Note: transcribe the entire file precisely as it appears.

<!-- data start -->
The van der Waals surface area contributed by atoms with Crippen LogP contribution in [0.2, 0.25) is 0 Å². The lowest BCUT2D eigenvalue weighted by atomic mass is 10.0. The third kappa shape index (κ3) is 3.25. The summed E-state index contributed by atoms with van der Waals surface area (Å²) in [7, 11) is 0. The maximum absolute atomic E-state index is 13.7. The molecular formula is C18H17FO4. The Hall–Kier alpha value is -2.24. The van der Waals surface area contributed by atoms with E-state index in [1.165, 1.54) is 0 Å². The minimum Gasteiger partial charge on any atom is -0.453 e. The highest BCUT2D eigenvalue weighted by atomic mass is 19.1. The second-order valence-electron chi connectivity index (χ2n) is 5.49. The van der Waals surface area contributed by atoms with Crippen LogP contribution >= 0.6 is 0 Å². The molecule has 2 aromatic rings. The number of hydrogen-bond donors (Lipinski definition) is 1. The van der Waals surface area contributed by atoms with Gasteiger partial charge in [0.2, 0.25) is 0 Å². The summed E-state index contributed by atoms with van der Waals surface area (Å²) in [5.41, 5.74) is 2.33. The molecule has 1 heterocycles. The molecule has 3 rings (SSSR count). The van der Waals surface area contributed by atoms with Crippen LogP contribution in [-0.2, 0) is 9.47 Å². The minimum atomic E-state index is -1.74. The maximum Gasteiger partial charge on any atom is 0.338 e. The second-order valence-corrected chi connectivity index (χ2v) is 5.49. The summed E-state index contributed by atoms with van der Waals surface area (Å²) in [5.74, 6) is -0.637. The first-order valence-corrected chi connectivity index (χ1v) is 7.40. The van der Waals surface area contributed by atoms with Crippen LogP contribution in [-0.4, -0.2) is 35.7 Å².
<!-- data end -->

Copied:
The van der Waals surface area contributed by atoms with Crippen LogP contribution in [0.2, 0.25) is 0 Å². The lowest BCUT2D eigenvalue weighted by atomic mass is 10.0. The third kappa shape index (κ3) is 3.25. The summed E-state index contributed by atoms with van der Waals surface area (Å²) in [7, 11) is 0. The maximum absolute atomic E-state index is 13.7. The molecular formula is C18H17FO4. The Hall–Kier alpha value is -2.24. The van der Waals surface area contributed by atoms with E-state index in [1.165, 1.54) is 0 Å². The minimum Gasteiger partial charge on any atom is -0.453 e. The highest BCUT2D eigenvalue weighted by atomic mass is 19.1. The second-order valence-electron chi connectivity index (χ2n) is 5.49. The van der Waals surface area contributed by atoms with Crippen LogP contribution >= 0.6 is 0 Å². The molecule has 2 aromatic rings. The number of hydrogen-bond donors (Lipinski definition) is 1. The van der Waals surface area contributed by atoms with Gasteiger partial charge in [0.2, 0.25) is 0 Å². The summed E-state index contributed by atoms with van der Waals surface area (Å²) in [5.41, 5.74) is 2.33. The molecule has 1 heterocycles. The molecule has 3 rings (SSSR count). The van der Waals surface area contributed by atoms with Crippen LogP contribution in [-0.2, 0) is 9.47 Å². The minimum atomic E-state index is -1.74. The maximum Gasteiger partial charge on any atom is 0.338 e. The second-order valence-corrected chi connectivity index (χ2v) is 5.49. The summed E-state index contributed by atoms with van der Waals surface area (Å²) in [5.74, 6) is -0.637. The first-order valence-corrected chi connectivity index (χ1v) is 7.40. The van der Waals surface area contributed by atoms with Crippen LogP contribution in [-0.4, -0.2) is 35.7 Å².